G.K.Chesterton: “Creation was the greatest of all revolutions”

6 July 2018



“There is at the back of all our lives an abyss of light, more blinding and unfathomable than any abyss of darkness; and it is the abyss of actuality, of existence, of the fact that things truly are, and that we ourselves are incredibly real. it is the fundamental fact of being, as against not being; . . . (Chaucer) was the immediate heir of something like what Catholics call the Primitive Revelation; that glimpse that was given of the world when God saw that it was good; and so long as the artist gives us glimpses of that, it matters nothing that they are fragmentary or even trivial. . . . Creation was the greatest of all revolutions. It was for that, as the ancient poet said, that the morning stars sang together; and the most modern poets, like the medieval poets, may descend very far from that height of realization and stray and stumble and seem distraught; but we shall know them for the sons of God, when they are still shouting for joy. This is something much more mystical and absolute than any modern thing that is called optimism; for it is only rarely that we realize, like a vision of the heavens filled with a chorus of giants, the primeval duty of praise”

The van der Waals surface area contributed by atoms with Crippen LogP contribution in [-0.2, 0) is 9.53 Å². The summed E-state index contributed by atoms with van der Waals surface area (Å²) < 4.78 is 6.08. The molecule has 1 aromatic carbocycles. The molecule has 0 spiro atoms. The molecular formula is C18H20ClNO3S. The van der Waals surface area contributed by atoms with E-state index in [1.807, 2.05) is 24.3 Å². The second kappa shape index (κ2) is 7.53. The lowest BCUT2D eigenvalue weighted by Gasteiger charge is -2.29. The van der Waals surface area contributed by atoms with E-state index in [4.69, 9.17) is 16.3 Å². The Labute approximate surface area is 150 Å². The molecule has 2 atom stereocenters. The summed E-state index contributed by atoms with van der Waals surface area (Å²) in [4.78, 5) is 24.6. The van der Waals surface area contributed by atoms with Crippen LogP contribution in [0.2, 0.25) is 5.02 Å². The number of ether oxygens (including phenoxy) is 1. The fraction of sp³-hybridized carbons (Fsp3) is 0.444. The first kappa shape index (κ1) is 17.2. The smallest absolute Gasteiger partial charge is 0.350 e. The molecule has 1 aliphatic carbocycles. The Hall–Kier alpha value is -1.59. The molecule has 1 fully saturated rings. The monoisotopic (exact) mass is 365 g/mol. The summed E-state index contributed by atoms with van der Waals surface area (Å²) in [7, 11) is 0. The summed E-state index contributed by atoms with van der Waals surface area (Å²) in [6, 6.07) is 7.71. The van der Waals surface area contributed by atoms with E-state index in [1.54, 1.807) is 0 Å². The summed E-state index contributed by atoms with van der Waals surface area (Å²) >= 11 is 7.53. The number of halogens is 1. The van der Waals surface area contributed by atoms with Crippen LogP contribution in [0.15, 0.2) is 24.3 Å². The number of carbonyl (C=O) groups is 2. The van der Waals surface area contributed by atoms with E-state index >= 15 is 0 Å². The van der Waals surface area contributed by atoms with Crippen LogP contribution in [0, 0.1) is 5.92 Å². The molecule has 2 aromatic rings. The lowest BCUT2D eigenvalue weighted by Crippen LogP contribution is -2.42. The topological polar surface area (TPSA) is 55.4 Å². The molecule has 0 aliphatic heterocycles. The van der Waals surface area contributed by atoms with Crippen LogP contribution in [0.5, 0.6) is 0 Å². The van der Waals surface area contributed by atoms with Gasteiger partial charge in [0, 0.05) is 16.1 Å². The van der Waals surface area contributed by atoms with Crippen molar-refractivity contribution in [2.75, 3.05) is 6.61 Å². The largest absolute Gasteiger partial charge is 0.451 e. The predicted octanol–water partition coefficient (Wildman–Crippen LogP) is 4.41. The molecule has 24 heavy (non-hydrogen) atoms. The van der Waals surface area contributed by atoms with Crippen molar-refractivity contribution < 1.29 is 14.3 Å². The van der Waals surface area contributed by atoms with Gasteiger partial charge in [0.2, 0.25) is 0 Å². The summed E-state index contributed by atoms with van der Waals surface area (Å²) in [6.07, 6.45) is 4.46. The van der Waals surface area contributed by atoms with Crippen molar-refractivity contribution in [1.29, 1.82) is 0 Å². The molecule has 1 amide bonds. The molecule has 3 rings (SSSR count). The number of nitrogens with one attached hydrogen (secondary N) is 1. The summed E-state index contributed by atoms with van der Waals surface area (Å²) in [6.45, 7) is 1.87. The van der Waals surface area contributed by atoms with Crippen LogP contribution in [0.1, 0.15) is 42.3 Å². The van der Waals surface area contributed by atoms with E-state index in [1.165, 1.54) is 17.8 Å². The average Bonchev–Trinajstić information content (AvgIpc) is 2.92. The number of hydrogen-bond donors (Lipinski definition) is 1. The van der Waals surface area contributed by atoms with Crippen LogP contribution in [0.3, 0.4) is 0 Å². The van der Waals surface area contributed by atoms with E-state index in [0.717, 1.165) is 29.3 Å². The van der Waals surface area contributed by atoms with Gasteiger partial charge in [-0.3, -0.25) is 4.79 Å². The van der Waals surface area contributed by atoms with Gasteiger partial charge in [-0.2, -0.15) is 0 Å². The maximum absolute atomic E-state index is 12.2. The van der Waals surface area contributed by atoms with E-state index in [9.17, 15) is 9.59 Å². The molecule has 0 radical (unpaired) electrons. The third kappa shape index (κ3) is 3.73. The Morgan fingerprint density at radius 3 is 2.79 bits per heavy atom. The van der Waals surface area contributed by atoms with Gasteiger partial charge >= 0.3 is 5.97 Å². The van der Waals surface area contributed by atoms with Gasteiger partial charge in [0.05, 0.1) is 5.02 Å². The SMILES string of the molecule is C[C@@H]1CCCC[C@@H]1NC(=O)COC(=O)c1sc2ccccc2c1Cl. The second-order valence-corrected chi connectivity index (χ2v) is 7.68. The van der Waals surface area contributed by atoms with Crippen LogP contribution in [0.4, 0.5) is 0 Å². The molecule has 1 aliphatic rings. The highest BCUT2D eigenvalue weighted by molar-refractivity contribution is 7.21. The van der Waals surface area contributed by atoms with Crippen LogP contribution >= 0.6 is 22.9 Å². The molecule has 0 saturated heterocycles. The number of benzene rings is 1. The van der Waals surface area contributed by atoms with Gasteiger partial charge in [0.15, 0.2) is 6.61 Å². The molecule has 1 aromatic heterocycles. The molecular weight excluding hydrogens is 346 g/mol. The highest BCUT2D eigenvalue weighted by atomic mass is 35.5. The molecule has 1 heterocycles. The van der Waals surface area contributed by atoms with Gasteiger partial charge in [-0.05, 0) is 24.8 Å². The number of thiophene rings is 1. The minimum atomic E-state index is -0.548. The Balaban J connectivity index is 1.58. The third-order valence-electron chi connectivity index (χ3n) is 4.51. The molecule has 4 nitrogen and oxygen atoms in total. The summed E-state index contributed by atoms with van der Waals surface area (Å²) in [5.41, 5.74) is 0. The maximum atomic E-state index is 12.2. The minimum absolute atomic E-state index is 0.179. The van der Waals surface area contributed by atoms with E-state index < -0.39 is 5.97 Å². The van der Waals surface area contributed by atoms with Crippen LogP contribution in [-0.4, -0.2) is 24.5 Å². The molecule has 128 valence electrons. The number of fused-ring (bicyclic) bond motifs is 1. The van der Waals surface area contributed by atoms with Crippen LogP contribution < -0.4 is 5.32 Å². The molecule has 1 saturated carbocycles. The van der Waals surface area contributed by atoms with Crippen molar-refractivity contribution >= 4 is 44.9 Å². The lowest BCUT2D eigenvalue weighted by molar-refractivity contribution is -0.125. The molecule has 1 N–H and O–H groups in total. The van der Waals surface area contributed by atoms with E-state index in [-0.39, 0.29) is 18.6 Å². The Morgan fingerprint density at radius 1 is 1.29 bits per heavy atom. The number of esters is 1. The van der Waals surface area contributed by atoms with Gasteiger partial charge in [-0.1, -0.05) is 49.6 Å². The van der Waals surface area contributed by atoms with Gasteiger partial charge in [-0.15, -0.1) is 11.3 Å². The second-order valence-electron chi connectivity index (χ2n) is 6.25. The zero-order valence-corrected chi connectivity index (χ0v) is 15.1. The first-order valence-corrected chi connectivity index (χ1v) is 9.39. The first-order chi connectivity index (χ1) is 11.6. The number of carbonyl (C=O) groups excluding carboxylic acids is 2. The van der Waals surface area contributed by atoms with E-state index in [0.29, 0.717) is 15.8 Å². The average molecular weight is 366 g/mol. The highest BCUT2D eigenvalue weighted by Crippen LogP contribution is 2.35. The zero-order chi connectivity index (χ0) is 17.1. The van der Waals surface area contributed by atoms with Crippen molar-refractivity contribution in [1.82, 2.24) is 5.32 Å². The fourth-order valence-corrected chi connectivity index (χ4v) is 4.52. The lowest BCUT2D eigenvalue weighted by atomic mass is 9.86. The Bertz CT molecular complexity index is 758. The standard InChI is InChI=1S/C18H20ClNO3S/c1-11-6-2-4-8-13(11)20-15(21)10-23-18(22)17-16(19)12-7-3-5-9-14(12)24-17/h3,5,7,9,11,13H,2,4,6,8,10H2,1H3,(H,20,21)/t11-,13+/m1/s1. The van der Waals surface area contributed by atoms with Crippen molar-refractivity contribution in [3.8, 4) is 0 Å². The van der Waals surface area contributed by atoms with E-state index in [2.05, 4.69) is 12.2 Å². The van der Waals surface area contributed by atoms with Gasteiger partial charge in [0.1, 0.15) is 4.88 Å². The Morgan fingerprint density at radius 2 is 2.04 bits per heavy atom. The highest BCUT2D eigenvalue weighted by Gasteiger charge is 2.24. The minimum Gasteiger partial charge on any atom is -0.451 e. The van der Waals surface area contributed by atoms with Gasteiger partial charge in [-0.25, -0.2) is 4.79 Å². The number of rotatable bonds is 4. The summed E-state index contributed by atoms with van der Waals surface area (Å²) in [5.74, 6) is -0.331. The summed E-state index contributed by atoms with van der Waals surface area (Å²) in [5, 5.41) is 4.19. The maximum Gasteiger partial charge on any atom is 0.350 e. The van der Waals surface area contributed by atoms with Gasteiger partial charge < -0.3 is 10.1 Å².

G.K.Chesterton: “we do not fit in to the world”

5 July 2018




“But all the optimism of the age had been false and disheartening for this reason, that it had always been trying to prove that we fit in to the world. The Christian optimism is based on the fact that we do not fit in to the world. I had tried to be happy by telling myself that man is an animal, like any other which sought its meat from God. But now I was really happy, for I had learnt that man is a monstrosity. I had been right in felling all things as odd, for I myself was at once worse and better than all things. . . . The modern philosopher had told me again and again that I was in the right place, and I had still felt depressed, even in acquiescence. But I had heard that I was in the wrong place, and my soul sang for joy, like a bird in spring”